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This would make it almost impossible to ever leave Earth.
There’s a villainous supermassive black hole that speeds through space at about five million miles per hour.
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Usually every galaxy contains a black hole, but this one was ejected from its home galaxy, 3C 186. This is likely the result of a collision between two galaxies that may have united both black holes. Astronomers predict that in 20 million years it will break out of its galaxy and roam the universe forever.
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The probe was launched in 1977 to study Jupiter and Saturn and is now on its second mission outside the solar system. It will now drift through interstellar space forever. The earth will likely be evaporated by the sun in a few billion years, while Voyager 1 will likely still move through space.
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Venus is a living hell today. It has a suffocating carbon dioxide atmosphere and there is almost no water vapor; The temperatures there reach 462 degrees Celsius! But climate models suggest that ancient Venus may have had oceans and a dry land pattern like ours. Various factors – including the water-to-land ratio and the notion that clouds may protect Venus from strong sunlight – suggest that the planet was once habitable.
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This is known as “cold welding” and occurs because the atoms of both individual bits do not know that they belong to different pieces of metal and therefore bond together. This does not happen on earth because air or water always separates the parts.
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These rogue planets don’t orbit any star, so it’s pretty hard to see them – in fact, we don’t know if there are any around. Statistically, however, they’re not close enough to be cause for concern, and given the size of the solar system, we’re a pretty small target really.
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According to Neil deGrasse Tyson, dark matter is the longest standing unsolved mystery in modern astrophysics. In fact, it might not even matter! Basically, the force of gravity in the universe does not quite correspond to the observable mass – the planets, the stars, the galaxies, the comets, the black holes and the dark clouds. Scientists therefore suggest that there is a large amount of unobservable or “dark” mass in the universe that is the source of all this gravity.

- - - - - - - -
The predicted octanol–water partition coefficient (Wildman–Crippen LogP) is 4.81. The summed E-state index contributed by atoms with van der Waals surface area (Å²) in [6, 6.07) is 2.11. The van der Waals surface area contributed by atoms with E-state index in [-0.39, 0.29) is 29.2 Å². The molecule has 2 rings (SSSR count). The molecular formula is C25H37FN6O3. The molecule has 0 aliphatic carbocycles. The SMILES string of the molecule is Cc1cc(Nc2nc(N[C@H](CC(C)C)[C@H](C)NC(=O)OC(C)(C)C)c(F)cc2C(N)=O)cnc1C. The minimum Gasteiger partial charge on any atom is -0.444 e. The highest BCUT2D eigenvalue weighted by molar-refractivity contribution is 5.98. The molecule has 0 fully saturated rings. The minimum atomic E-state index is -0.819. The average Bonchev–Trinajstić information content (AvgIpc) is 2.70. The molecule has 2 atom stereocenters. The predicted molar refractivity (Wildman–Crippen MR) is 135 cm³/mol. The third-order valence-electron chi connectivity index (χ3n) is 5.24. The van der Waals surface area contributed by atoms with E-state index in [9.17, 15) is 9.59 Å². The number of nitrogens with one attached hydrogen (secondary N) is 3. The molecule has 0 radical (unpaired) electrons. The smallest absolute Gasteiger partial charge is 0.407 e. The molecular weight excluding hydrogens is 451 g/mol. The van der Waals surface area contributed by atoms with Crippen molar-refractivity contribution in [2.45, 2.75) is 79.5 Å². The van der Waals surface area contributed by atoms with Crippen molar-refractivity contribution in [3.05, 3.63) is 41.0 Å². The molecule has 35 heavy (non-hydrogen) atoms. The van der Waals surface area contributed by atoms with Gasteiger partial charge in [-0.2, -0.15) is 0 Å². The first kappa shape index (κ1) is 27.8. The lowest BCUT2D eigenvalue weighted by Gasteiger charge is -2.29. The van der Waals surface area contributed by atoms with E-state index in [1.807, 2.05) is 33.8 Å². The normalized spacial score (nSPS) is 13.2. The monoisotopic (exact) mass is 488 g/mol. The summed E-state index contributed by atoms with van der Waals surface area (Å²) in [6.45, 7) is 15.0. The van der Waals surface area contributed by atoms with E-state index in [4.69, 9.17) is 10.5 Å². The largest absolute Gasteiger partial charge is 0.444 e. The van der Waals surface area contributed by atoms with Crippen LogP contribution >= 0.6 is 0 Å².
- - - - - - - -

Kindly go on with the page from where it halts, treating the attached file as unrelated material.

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This idea is based on a complicated theory known as vacuum decay – basically a self-destruct button for the universe! It is only speculative at this point, but it depends on whether the universe is in a true vacuum or a false vacuum – a true vacuum is stable, but a false vacuum is not. If a random quantum fluctuation allowed a false vacuum to release its potential energy, it would create a bubble of real vacuum that would expand at the speed of light, erasing every single object it touched. The destruction would happen instantly and depending on where it happened in the universe we may never see it coming. Remember, this is just a theory!
And finally, this is not a fact per se, but did you consider the possibility that we already sent a message to an alien race in the distant past and it is still finding its way to them?
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Space is huge, we’ve established that by now, and chances are we sent a message into space thousands of years ago and forgot about it (think about how societies change over time). We could either wait for this message to arrive or wait for a response to get back to us. With that in mind, we would keep introducing ourselves to anyone else who is out there …